I don’t want to hate on poor old Jinggu, but oh man was the food vile. Nicely presented, but well – there’s only so much you can do for fried bees (yes they still have the GIANT GROSS BUG EYES when you eat them) and cow stomach simmered in what was described to me as “stomach juice”. It’s a good thing we were only toasting with wine – which, around these parts, is likely minorly alcoholic grape juice – or I might have lost the ability to keep a straight face.

We were sent off with several bottles each of local produced mango juice (the CDC director proudly informed me that Jinggu was “The Home of the Mango”) and, as a final mango juice toast, he had this to say:

Thank you for coming here from Washington to see our town and thank you for caring about the health of the local people. It is a great shame that you don’t speak Chinese. I hope that you will come again – if I succeed in our project, then you will come back and eat food like this every day! If not, then we don’t deserve another visit.

I rejoined that I was certain, then, that I would see him again.

Leave a comment

Filed under Uncategorized

Not Your Father’s Business Trip, Part I: In which Jessica plays boss, Black Jack

Kunming -> Xishuangbanna -> Lancang -> Menghai -> Xishuangbanna

Last week I got to go on my first business trip since starting my job in Kunming. I had been told that the purpose of this trip was to visit some of the field sites for our malaria program, in order to provide “support and supervision”. In summary: it was amazing. Unique in my life. Possibly even transformative. More on that later.

It was absolutely certain that this trip was going to involve going to areas where people did not speak Mandarin and, even when they did, that they would speak it in an accent incomprehensible to me. Of course, no one would speak English. So I was both nervous about being unable to understand anyone other than my colleague from the Kunming office, NM, and also confused about what useful role I might be able to play in the whole affair. This would all become clear soon enough.

The flight from Kunming south to Xishuangbanna (XSBN) only takes 45 minutes. What could we possibly being doing with the rest of the day, such that we had no meetings planned for the afternoon? It turns out that our first stop was to be at the CDC in Lancang, a 5- or 6-hour drive from XSBN in a 4×4 truck. On a guess, I would say that if there were real roads between XSBN and Lancang, this trip would take maybe 2 hours. Ninety minutes if my Dad were driving the car.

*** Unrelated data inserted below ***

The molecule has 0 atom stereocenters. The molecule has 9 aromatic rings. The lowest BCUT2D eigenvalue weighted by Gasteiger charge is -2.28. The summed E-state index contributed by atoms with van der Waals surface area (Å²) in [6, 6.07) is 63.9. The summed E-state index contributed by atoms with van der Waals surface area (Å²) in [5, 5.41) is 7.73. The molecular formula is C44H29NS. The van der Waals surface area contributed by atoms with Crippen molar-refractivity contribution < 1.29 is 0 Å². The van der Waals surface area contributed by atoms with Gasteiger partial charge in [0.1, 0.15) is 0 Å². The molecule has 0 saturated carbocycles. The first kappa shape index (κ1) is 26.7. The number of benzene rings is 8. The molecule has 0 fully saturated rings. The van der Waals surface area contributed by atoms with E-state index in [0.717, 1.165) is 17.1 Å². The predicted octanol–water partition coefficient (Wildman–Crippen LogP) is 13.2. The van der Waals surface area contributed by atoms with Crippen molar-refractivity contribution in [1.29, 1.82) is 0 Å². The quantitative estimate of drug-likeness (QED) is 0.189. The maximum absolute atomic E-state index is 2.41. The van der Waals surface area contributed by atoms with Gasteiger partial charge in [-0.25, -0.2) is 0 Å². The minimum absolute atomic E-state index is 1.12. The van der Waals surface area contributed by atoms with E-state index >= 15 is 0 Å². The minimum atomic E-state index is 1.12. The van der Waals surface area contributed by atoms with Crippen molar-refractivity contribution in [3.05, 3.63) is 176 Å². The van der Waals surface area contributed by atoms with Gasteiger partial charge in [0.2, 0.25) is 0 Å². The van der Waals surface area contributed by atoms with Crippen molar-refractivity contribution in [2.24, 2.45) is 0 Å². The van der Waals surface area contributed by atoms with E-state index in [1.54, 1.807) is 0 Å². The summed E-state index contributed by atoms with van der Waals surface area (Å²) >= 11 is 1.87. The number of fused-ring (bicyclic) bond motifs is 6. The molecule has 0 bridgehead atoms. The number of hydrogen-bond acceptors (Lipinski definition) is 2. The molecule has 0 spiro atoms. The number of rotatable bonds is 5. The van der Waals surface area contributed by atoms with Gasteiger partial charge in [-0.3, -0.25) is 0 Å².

As it stands, the roads are awful – appallingly pocked with craters and strewn with boulders. The kind of roads that lift you out of your seat and have you clinging to your coworkers for dear life for hours at a time (which they do not appreciate). Not only are the roads bad, but you periodically have to stop because there is a random crew of people using minor explosives to excavate rock from the side of the road. Or a group of peasants felling bamboo. Or a giant bus that has collapsed in a giant ditch right in front of you, and now people are pouring out of the bus like ants and swarming around the tires trying to figure out how to get the thing moving again.

So you wait.

I should stop here and apologize: I have almost no pictures from this trip – a trip that took me through southern Yunnan’s breath-taking scenery tropical scenery – because my colleagues never wanted to stop the car so that I could take pictures, and a lot of the areas we were in otherwise were deemed “sensitive” by the CDC and I wasn’t allowed to photograph anything. But on some of our breakdown stops I got to snap a few pictures that will give you an idea of what the scenery looks like:

We wait for trees to be cleared from the road

We wait for trees to be cleared from the road

On the road between Xishuangbanna and Lancang

On the road between Xishuangbanna and Lancang

All of this driving and waiting left plenty of time for me to consider my surroundings and current situation. In the truck with my three Chinese colleagues, chatting about this and that, singing along as the radio alternated between blaring operatic nationalistic ballads and tunes by, as NM put it, “The Spicy Girls”, our merry band of public health pranksters rolled along through mountains and valleys.

I can’t believe that someone is paying me to do this, I thought. I can’t believe that I managed to con someone into giving me this job. How lucky am I?

***

We pulled up to the Lancang CDC before dinner that evening, and suddenly my role was made clear to me, 5 minutes before we were to meet with the local CDC director. “Ok,” says NM to me, “you’re the big boss from Washington. You’re like our boss’s boss’s boss. And you don’t speak or understand Chinese. Just speak English and I’ll translate for you. Be serious and impressive.”